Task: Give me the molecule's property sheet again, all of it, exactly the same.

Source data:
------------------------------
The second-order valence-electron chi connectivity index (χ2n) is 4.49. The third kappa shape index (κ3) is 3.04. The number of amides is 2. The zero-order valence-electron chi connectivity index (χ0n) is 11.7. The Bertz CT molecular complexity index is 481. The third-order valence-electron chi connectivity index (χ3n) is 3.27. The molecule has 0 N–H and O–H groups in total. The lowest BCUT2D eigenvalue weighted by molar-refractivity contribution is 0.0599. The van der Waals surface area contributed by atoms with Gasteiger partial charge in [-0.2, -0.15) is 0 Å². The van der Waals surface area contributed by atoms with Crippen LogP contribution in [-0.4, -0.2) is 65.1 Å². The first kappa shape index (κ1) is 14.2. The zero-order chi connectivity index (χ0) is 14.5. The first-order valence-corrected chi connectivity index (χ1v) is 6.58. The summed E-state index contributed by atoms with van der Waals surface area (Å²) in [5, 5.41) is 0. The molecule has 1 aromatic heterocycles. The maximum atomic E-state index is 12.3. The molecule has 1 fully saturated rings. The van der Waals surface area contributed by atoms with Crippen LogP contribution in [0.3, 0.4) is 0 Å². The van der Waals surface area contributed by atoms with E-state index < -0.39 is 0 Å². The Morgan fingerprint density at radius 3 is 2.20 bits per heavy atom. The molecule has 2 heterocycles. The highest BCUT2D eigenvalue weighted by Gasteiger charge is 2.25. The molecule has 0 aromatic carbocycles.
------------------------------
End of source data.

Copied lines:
The second-order valence-electron chi connectivity index (χ2n) is 4.49. The third kappa shape index (κ3) is 3.04. The number of amides is 2. The zero-order valence-electron chi connectivity index (χ0n) is 11.7. The Bertz CT molecular complexity index is 481. The third-order valence-electron chi connectivity index (χ3n) is 3.27. The molecule has 0 N–H and O–H groups in total. The lowest BCUT2D eigenvalue weighted by molar-refractivity contribution is 0.0599. The van der Waals surface area contributed by atoms with Gasteiger partial charge in [-0.2, -0.15) is 0 Å². The van der Waals surface area contributed by atoms with Crippen LogP contribution in [-0.4, -0.2) is 65.1 Å². The first kappa shape index (κ1) is 14.2. The zero-order chi connectivity index (χ0) is 14.5. The first-order valence-corrected chi connectivity index (χ1v) is 6.58. The summed E-state index contributed by atoms with van der Waals surface area (Å²) in [5, 5.41) is 0. The molecule has 1 aromatic heterocycles. The maximum atomic E-state index is 12.3. The molecule has 1 fully saturated rings. The van der Waals surface area contributed by atoms with Crippen LogP contribution in [0.3, 0.4) is 0 Å². The van der Waals surface area contributed by atoms with E-state index < -0.39 is 0 Å². The Morgan fingerprint density at radius 3 is 2.20 bits per heavy atom. The molecule has 2 heterocycles. The highest BCUT2D eigenvalue weighted by Gasteiger charge is 2.25. The molecule has 0 aromatic carbocycles.